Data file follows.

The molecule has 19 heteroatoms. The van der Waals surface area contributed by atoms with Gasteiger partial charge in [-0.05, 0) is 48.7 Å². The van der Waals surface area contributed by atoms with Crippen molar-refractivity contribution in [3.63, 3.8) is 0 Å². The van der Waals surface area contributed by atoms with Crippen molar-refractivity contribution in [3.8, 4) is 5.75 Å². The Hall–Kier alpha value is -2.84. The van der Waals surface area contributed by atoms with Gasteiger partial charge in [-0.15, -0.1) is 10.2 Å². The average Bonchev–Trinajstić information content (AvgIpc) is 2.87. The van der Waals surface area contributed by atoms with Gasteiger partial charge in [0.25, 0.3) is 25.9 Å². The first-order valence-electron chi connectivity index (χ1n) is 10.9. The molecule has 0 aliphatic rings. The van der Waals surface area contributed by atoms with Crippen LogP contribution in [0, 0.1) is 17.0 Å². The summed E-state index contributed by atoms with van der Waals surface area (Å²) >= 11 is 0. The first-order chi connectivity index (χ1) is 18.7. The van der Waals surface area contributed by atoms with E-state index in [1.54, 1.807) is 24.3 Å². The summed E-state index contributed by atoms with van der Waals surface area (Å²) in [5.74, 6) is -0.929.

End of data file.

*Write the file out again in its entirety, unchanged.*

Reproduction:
The molecule has 19 heteroatoms. The van der Waals surface area contributed by atoms with Gasteiger partial charge in [-0.05, 0) is 48.7 Å². The van der Waals surface area contributed by atoms with Crippen molar-refractivity contribution in [3.63, 3.8) is 0 Å². The van der Waals surface area contributed by atoms with Crippen molar-refractivity contribution in [3.8, 4) is 5.75 Å². The Hall–Kier alpha value is -2.84. The van der Waals surface area contributed by atoms with Gasteiger partial charge in [-0.15, -0.1) is 10.2 Å². The average Bonchev–Trinajstić information content (AvgIpc) is 2.87. The van der Waals surface area contributed by atoms with Gasteiger partial charge in [0.25, 0.3) is 25.9 Å². The first-order valence-electron chi connectivity index (χ1n) is 10.9. The molecule has 0 aliphatic rings. The van der Waals surface area contributed by atoms with Crippen LogP contribution in [0, 0.1) is 17.0 Å². The summed E-state index contributed by atoms with van der Waals surface area (Å²) >= 11 is 0. The first-order chi connectivity index (χ1) is 18.7. The van der Waals surface area contributed by atoms with E-state index in [1.54, 1.807) is 24.3 Å². The summed E-state index contributed by atoms with van der Waals surface area (Å²) in [5.74, 6) is -0.929.